Insufficient sleep is associated with a wide range of mental health issues such as anxiety, self-harm and suicide ideation among students and athletes, according to a study.
Published in the journal Sleep, the study analysis involved 110,496 students, out of which 8,462 were athletes.
“It was really surprising to see how strongly insufficient sleep was associated with a wide variety of mental health symptoms among college students,” said lead author Thea Ramsey from the University of Arizona in the US.
With every additional night of insufficient sleep, the risk of experiencing mental health symptoms increased on average by more than 20 per cent.
The risk also increased by 21 per cent for depressed mood, 24 per cent for hopelessness, 24 per cent for anger, 25 per cent for anxiety, 25 per cent for desire to self-harm, 28 per cent for functional problems and 28 per cent for suicide ideation.
“The fact that sleep health was so strongly related to mental health is important since the majority of college students don’t get the recommended amount needed for optimal health and functioning,” said Michael Grander from the varsity. (IANS)
Children and teenagers with abnormal Heart Rythms (cardiac arrhythmias) are more likely to have depression, anxiety and attention deficit hyperactivity disorder (ADHD) as compared to those of similar ages without chronic medical conditions, researchers have warned.
“This may be the first study of this size looking at children and teenagers with various cardiac arrhythmias that have been diagnosed with or are taking medication for anxiety and depression,” said study’s lead author Keila N. Lopez from Baylor College of Medicine in the US.
Higher rates of depression, anxiety and ADHD have previously been described in young adults born with structural heart defects (congenital heart disease).
For the study, the researchers analysed the records of more than a quarter of a million children admitted to or seen in the emergency room of Texas Children’s Hospital between 2011 and 2016.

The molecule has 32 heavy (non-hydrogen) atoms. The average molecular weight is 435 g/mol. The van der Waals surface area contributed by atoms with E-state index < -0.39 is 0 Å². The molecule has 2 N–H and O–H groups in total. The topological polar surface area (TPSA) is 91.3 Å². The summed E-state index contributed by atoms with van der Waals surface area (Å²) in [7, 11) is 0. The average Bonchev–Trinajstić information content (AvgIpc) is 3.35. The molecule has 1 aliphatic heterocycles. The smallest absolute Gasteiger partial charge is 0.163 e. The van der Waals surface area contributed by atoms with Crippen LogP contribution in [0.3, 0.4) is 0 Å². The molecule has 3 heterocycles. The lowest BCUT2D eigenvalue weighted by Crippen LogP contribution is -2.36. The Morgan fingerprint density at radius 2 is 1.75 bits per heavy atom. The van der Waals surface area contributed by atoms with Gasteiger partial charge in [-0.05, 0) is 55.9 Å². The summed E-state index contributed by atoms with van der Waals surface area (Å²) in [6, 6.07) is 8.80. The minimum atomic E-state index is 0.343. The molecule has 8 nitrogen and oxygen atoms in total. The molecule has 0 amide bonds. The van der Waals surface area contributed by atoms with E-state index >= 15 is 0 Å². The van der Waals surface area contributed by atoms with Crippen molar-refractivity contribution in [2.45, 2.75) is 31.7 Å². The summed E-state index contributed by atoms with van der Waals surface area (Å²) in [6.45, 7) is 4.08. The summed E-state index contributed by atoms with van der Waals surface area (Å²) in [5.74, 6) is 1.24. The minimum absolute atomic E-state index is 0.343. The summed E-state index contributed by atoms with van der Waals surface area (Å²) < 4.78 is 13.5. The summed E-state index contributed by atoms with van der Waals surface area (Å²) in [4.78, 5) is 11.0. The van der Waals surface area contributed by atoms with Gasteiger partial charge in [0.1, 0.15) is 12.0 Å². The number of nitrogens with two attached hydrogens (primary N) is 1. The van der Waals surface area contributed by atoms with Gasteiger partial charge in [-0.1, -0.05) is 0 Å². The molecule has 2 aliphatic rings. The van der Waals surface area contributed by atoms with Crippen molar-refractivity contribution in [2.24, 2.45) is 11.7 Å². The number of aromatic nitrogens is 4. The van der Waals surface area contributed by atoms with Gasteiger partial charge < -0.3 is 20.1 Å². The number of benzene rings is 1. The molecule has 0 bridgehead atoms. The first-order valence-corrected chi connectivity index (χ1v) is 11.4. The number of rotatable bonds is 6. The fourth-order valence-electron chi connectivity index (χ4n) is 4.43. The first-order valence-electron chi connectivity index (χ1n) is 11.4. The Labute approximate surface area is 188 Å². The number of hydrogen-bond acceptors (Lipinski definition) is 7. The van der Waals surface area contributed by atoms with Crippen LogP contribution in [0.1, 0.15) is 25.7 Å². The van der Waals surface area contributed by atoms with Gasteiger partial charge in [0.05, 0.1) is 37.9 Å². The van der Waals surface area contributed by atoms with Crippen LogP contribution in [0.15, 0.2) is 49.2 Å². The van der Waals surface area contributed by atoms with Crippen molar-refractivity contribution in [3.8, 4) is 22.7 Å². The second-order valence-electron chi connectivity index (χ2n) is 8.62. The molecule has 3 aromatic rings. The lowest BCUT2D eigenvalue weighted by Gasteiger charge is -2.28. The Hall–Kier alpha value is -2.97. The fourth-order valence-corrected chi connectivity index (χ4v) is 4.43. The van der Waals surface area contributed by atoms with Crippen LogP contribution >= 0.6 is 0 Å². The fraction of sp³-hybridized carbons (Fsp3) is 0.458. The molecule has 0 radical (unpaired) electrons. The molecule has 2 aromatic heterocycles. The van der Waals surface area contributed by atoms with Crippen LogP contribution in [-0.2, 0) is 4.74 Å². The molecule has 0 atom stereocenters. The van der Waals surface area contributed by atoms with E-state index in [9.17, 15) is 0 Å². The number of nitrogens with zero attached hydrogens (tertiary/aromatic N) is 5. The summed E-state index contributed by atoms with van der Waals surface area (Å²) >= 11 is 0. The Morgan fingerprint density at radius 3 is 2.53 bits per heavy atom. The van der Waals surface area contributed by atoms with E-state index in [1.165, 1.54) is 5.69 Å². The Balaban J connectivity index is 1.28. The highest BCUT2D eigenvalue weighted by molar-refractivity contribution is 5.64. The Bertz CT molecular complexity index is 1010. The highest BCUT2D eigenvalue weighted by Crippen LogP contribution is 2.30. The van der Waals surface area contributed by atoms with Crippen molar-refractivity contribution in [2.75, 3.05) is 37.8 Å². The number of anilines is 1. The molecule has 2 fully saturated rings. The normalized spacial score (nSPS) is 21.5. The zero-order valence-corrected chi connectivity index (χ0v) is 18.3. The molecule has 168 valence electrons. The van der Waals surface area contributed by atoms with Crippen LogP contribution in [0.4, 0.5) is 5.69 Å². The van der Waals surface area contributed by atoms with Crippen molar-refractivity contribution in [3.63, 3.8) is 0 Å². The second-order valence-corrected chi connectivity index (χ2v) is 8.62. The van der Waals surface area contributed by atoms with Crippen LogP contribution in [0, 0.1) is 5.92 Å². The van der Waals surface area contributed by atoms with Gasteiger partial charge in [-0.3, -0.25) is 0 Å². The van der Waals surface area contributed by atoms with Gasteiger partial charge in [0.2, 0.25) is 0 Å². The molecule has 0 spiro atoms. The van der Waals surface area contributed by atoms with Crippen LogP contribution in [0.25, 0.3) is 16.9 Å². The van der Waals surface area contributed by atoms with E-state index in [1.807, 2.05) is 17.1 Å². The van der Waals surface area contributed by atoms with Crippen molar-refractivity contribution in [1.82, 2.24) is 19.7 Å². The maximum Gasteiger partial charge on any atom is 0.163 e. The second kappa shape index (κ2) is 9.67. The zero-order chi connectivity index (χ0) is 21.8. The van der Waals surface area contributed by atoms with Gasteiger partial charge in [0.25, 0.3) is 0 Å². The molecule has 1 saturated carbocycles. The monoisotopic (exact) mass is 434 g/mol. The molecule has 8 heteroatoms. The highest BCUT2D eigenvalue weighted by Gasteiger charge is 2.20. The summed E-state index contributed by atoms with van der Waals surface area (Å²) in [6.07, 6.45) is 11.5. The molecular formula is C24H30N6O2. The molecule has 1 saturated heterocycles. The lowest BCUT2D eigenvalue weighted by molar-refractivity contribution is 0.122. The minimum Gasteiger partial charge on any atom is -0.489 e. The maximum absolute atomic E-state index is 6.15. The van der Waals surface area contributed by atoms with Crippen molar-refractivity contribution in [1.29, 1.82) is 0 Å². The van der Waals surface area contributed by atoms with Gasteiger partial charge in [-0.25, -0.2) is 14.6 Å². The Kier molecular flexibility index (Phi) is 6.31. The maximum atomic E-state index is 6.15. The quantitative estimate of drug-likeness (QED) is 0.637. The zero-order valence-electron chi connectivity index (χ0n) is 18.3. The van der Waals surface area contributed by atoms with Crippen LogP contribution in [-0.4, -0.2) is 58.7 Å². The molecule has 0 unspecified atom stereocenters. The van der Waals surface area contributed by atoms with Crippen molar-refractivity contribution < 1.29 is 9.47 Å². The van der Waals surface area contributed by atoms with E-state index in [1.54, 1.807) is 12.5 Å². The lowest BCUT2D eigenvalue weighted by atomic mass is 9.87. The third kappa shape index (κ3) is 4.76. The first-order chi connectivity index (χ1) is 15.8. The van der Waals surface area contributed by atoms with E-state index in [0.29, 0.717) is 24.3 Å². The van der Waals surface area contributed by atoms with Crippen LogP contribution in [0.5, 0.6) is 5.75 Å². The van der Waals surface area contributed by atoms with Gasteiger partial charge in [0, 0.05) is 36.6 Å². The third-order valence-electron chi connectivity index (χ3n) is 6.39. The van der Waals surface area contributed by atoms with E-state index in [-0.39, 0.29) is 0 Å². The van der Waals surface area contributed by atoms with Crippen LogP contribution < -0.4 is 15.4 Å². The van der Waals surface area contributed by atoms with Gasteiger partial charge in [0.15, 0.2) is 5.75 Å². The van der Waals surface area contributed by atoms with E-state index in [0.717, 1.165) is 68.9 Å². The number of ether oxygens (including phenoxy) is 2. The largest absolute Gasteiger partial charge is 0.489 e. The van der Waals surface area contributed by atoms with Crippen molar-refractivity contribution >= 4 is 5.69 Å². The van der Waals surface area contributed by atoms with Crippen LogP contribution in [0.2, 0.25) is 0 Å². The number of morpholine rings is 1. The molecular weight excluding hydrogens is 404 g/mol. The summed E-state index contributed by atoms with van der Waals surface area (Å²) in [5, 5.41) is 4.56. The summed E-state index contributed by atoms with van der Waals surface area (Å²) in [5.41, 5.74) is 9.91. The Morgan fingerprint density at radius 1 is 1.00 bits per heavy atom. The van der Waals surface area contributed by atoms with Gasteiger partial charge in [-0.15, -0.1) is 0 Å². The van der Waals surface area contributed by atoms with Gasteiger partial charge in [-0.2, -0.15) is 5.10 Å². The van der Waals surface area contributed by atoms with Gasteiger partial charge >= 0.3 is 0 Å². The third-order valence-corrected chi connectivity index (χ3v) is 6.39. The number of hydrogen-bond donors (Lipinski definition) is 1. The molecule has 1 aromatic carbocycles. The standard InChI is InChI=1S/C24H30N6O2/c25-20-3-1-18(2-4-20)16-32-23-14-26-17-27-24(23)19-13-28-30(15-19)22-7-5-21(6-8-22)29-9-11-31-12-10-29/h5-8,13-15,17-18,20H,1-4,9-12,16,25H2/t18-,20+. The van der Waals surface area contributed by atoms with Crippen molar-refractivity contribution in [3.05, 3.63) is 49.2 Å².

They reviewed data on more than 7,300 children with abnormal heart rhythms and compared them to children with congenital heart disease, cystic fibrosis, sickle cell disease and children with none of these chronic conditions (controls).
“We chose cystic fibrosis and sickle cell disease because they are chronic diseases that are managed with medications and usually involve multiple hospitalisations,” Lopez said.
They found more than 20 per cent of kids with abnormal heart rhythms, congenital heart disease and cystic fibrosis had been diagnosed with or prescribed medication for depression and/or anxiety, compared with five per cent of children with sickle cell disease and three per cent of the control group.
Kids with abnormal heart rhythms were nine times more likely to be diagnosed or treated for anxiety and depression and almost five times more likely to be diagnosed or treated for ADHD, compared to kids without any of the identified chronic diseases in the study.
Kids with abnormal heart rhythms were one and a half times as likely to be diagnosed or treated for anxiety and depression than those with cystic fibrosis, and more than five times as likely to be diagnosed or treated for anxiety and depression than those with sickle cell disease, the study said.